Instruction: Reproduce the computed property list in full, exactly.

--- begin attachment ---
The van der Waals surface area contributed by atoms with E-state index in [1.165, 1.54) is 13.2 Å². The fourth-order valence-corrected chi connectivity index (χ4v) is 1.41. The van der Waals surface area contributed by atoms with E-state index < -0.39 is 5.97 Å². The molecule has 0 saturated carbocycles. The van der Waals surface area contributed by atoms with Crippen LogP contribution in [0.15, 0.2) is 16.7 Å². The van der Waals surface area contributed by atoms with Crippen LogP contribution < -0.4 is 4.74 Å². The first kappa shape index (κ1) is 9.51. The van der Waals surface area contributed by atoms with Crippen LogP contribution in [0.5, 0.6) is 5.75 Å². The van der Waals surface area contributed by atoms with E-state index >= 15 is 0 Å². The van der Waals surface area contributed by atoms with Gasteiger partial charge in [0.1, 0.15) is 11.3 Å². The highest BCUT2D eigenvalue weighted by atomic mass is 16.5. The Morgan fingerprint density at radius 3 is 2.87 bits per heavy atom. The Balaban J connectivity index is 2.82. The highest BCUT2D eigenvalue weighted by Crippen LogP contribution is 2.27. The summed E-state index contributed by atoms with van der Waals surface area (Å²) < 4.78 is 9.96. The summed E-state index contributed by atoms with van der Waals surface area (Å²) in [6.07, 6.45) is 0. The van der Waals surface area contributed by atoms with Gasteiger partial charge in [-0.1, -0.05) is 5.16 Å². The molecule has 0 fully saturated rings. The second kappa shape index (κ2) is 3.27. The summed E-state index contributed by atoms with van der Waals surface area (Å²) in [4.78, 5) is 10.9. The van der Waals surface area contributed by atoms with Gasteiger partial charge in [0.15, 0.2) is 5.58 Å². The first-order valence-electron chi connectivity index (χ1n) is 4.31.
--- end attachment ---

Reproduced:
The van der Waals surface area contributed by atoms with E-state index in [1.165, 1.54) is 13.2 Å². The fourth-order valence-corrected chi connectivity index (χ4v) is 1.41. The van der Waals surface area contributed by atoms with E-state index < -0.39 is 5.97 Å². The molecule has 0 saturated carbocycles. The van der Waals surface area contributed by atoms with Crippen LogP contribution in [0.15, 0.2) is 16.7 Å². The van der Waals surface area contributed by atoms with Crippen LogP contribution < -0.4 is 4.74 Å². The first kappa shape index (κ1) is 9.51. The van der Waals surface area contributed by atoms with Crippen LogP contribution in [0.5, 0.6) is 5.75 Å². The van der Waals surface area contributed by atoms with E-state index >= 15 is 0 Å². The van der Waals surface area contributed by atoms with Gasteiger partial charge in [0.1, 0.15) is 11.3 Å². The highest BCUT2D eigenvalue weighted by atomic mass is 16.5. The Morgan fingerprint density at radius 3 is 2.87 bits per heavy atom. The Balaban J connectivity index is 2.82. The highest BCUT2D eigenvalue weighted by Crippen LogP contribution is 2.27. The summed E-state index contributed by atoms with van der Waals surface area (Å²) < 4.78 is 9.96. The summed E-state index contributed by atoms with van der Waals surface area (Å²) in [6.07, 6.45) is 0. The van der Waals surface area contributed by atoms with Gasteiger partial charge in [-0.1, -0.05) is 5.16 Å². The molecule has 0 fully saturated rings. The second kappa shape index (κ2) is 3.27. The summed E-state index contributed by atoms with van der Waals surface area (Å²) in [4.78, 5) is 10.9. The van der Waals surface area contributed by atoms with Gasteiger partial charge in [0.15, 0.2) is 5.58 Å². The first-order valence-electron chi connectivity index (χ1n) is 4.31.